Brian2412
Newly Registered
Posts: 9
Joined: Thu Dec 03, 2009 5:43 pm
Location: Richland, WA

Help me Recover this Redbud Tree (Photos Attached)

I've recently moved to Richland, WA (Eastern Washington) and have a struggling Redbud tree in the back yard. We are zone 7 (although, probably closer to a high 6). My soil is like beach sand when I dig. I have plenty of water available, but this is a desert (hot summers, cold winters with minimal precip ~7 inches a year). At the recommendation of the local nursery, I added soil amendments to try to help the tree (cutting out grass around the base) and mixing native soil with compost. I've also staked it to help with our high spring winds.

Attached are photo's of the tree. The first photo is unedited. The second photo includes labels of the branches for easier discussion. The third photo shows my proposed pruning cuts (in red). One thing of note is that branch A (right above the Y) didn’t produce any leaves this year and appears dead. The house was built in 2005 so I can assume that the tree was planted some time since then… I plan on pruning all of my trees in the late winter, but before spring (probably early February). Can you please give me advice? Thanks!

[img]https://myimgs.net/images/nfrh.jpg[/img]
[img]https://myimgs.net/images/oprm.jpg[/img]
[img]https://myimgs.net/images/lrep.jpg[/img]

bullthistle
Greener Thumb
Posts: 1152
Joined: Sun Feb 24, 2008 3:26 pm
Location: North Carolina

Don't have a clue about WA but you shouldn't have a problem but you indicated the tree was already planted when you moved in. After pruning anytime between now and FEB, I would dig up the tree, mark the existing dripline for the ball and make certain about the soil under the tree. You said there is water below the surface even in the "desert" and that could be your problem. Before backfilling, you'll see how the roots spread out and if they didn't then you'll know the problem, add some bonemeal.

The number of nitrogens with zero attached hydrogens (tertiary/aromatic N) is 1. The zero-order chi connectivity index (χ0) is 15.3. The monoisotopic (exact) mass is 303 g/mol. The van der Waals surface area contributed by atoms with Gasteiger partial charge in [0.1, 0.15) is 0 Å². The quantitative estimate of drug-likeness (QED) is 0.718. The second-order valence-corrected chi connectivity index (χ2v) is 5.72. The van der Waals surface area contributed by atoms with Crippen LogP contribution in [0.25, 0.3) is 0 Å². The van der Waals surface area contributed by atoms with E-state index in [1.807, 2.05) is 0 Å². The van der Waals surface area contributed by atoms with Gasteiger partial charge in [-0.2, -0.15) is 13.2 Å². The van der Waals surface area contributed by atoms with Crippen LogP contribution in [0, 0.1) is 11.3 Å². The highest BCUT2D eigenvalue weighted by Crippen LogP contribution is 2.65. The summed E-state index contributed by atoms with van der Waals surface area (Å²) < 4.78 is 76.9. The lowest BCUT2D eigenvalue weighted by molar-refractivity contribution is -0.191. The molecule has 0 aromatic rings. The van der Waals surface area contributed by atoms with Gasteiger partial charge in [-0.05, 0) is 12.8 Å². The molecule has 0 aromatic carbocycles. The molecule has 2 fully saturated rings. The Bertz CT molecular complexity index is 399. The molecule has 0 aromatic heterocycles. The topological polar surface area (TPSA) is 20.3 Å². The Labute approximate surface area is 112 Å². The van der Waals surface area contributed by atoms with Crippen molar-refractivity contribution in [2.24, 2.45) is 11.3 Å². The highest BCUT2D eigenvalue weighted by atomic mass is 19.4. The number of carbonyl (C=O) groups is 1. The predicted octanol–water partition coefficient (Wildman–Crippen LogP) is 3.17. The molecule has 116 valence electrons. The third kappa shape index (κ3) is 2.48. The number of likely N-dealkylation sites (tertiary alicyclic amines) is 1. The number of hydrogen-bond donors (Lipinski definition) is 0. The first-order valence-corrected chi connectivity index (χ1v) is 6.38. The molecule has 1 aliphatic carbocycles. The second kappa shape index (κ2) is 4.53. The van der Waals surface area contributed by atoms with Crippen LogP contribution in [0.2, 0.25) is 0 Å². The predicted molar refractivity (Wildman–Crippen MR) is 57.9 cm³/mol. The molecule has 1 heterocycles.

Brian2412
Newly Registered
Posts: 9
Joined: Thu Dec 03, 2009 5:43 pm
Location: Richland, WA

I'm sorry, I must have not been very clear in my description. I live in the desert...when I mentioned I had abundant water, I was referring to irrigation water from the Columbia River. The soil is well draining and is just like beach sand.

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bewildered_nmsu
Senior Member
Posts: 118
Joined: Wed Jan 23, 2008 6:39 am
Location: Las Cruces, NM

Your pruning plan sounds perfect, just use sharp pruning shears and make clean cuts close to the trunk. I live in the desert as well and see these "hot weather/sandy soil" problems on a regular basis (I work at a greenhouse). By far the most common mistakes that I see people making in these conditions are under-watering and under-fertilizing. It's likely that your tree is just week from under-watering and bad soil nutrition. In sandy soils water is required every other day when the leaves are still on the trees and once a week when they aren't. This is generally true for tree species though there are exceptions. For fertilizer, mulch you tree with course compost or manure in the spring then fertilize once a month with water soluble fertilizer (or granules as the tree matures). In sandy soils, mulch and regular fertilizer is essential due to the soils lack of organic nutrients.

Note: You should see healthy growth and branches that don't die but don't expect immediate spectacular results. Cercis is a slow growing species.

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